With the Apocalypse happening all around poor Anthony, we gave up his ramshackle grocery cart and attempted to steer our way through the fray of zombie-making gas clouds and flaming cars. As in other third-person action games, the camera floats above and behind Anthony's shoulder, handy because we were constantly jumping around tangled, burning wreckage trying to get the hell out of dodge.
We made some unlikely friends along the way. The first one was the Sick Kid - a little zombie freak who shares his lunch - in the not-so-nice way - with everyone he meets, spreading sickness. This actually helped us stay alive: it confused the incensed businessmen hucking cell phones at our head and distracted terrorist gunmen who were setting up shop on every street corner.
Making the most of items we found along the way helped us survive, too. Fire extinguishers and bandages were our most crucial tools for when we played "nice Anthony"; dousing flaming victims and wrapping up their wounds. This gave us "smilies", and decreased our threat level. This was important to keeping a lid on the constant chaos around us - running through the levels aggressively with a shotgun is a sure-fire way to incite a riot. We were tasked with taking out terrorists, but that's nearly impossible when we had an angry mob of brick-lobbing citizens, rabid attack dogs and vomiting zombies chasing after us.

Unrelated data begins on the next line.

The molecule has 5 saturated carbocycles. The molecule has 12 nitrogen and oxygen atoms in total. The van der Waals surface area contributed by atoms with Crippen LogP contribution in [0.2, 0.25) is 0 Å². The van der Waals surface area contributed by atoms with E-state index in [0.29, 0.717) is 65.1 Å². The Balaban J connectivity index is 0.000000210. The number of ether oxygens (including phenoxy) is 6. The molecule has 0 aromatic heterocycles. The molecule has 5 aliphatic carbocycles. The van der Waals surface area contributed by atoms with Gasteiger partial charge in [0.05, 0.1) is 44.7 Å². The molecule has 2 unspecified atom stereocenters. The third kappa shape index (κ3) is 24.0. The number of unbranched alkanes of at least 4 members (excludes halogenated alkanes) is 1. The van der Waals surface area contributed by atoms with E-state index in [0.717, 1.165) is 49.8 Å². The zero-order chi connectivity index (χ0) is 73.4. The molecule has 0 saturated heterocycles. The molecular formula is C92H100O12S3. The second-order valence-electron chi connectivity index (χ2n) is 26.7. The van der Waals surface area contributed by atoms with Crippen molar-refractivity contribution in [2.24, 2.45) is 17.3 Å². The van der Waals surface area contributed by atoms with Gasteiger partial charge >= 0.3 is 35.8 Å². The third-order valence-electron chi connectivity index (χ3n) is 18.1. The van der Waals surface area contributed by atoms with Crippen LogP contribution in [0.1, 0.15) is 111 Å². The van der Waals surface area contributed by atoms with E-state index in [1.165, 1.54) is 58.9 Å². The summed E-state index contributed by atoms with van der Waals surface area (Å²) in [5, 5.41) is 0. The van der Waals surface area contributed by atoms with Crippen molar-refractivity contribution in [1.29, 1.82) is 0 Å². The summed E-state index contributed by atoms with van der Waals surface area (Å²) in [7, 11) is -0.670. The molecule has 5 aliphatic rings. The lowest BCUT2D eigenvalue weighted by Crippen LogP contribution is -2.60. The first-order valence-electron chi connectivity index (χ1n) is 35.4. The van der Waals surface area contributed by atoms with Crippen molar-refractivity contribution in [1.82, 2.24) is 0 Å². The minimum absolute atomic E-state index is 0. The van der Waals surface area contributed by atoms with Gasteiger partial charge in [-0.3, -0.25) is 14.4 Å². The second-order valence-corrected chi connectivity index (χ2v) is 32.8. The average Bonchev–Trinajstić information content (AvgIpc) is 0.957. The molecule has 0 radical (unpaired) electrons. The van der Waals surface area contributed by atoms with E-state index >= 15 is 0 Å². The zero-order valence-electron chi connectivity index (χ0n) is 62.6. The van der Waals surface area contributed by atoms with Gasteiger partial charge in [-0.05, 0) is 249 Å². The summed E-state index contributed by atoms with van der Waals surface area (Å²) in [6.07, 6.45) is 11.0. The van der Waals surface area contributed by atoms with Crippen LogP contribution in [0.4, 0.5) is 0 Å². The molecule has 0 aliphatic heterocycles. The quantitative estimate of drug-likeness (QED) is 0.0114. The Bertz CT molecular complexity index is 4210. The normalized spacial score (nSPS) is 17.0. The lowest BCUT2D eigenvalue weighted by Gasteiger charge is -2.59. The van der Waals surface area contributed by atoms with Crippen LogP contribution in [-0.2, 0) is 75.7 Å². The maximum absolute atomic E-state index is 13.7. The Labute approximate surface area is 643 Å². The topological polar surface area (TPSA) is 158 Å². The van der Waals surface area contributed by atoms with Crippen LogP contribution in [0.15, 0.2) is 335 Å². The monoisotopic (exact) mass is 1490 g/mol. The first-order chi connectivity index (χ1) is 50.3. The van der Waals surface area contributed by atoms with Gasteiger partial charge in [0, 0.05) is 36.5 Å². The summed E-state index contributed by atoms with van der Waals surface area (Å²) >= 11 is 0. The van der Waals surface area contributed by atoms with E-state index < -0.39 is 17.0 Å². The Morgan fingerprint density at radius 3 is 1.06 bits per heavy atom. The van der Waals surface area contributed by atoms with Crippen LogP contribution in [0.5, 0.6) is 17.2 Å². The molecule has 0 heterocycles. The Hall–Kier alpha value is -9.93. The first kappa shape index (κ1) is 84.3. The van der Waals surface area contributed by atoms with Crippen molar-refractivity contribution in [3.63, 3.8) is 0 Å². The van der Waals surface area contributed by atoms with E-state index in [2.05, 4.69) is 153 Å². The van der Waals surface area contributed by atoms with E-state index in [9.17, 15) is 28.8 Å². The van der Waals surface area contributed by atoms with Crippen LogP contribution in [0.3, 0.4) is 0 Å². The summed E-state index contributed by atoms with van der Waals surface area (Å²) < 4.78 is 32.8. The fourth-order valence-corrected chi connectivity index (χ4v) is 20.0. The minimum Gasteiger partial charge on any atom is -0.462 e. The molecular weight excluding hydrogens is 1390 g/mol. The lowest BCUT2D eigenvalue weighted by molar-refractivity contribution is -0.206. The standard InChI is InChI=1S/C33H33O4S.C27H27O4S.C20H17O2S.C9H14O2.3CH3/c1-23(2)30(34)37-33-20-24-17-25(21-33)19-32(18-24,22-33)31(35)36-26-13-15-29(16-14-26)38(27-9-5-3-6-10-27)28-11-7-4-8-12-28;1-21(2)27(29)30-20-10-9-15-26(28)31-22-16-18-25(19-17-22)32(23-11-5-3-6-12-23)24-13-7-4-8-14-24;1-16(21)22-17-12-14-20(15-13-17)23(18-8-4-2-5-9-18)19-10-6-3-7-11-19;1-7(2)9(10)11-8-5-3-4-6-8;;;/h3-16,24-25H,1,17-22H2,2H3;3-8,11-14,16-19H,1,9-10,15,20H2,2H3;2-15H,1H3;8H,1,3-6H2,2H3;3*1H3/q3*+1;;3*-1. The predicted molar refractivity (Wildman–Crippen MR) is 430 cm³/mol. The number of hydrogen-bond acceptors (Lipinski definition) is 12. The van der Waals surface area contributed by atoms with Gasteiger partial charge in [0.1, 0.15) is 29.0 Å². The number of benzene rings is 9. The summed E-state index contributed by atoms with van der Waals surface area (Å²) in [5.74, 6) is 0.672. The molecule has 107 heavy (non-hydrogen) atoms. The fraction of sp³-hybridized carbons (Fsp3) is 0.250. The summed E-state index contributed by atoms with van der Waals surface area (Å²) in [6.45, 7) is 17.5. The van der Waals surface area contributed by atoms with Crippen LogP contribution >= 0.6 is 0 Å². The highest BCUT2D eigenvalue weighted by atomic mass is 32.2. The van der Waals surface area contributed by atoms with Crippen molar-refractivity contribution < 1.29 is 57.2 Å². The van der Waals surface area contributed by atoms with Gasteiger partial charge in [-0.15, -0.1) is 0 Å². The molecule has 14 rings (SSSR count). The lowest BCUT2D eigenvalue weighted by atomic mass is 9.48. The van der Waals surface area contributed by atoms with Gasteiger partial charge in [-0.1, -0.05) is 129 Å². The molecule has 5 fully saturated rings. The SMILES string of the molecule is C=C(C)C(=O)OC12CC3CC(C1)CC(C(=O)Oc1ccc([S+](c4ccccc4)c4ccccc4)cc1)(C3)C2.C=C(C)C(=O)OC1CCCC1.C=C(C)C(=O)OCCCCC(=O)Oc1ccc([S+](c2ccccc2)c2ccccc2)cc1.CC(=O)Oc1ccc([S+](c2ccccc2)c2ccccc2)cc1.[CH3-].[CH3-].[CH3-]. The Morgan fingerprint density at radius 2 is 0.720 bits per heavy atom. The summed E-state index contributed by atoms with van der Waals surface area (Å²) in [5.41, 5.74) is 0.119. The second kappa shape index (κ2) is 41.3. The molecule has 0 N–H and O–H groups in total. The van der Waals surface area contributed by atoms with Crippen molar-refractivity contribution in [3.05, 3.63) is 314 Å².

While it's clear that Bad Day L.A. wants to encourage discussion about the social problems in America today, the ludicrous premise - of a homeless-by-choice character so disrespectful he'd get kicked out of a GTA game - is a high hurdle. The single demo level is full of fun and free-wheeling gameplay, but weighed down by humor that many gamers will find socially irresponsible. That said, we have a feeling we'll be willing to overlook that bad taste when we gather the other nine episodes that will come with the whole enchilada, because of the promising and uniquely drawn game underneath.
American McGee's Bad Day L.A. hits retail on August 29, 2006.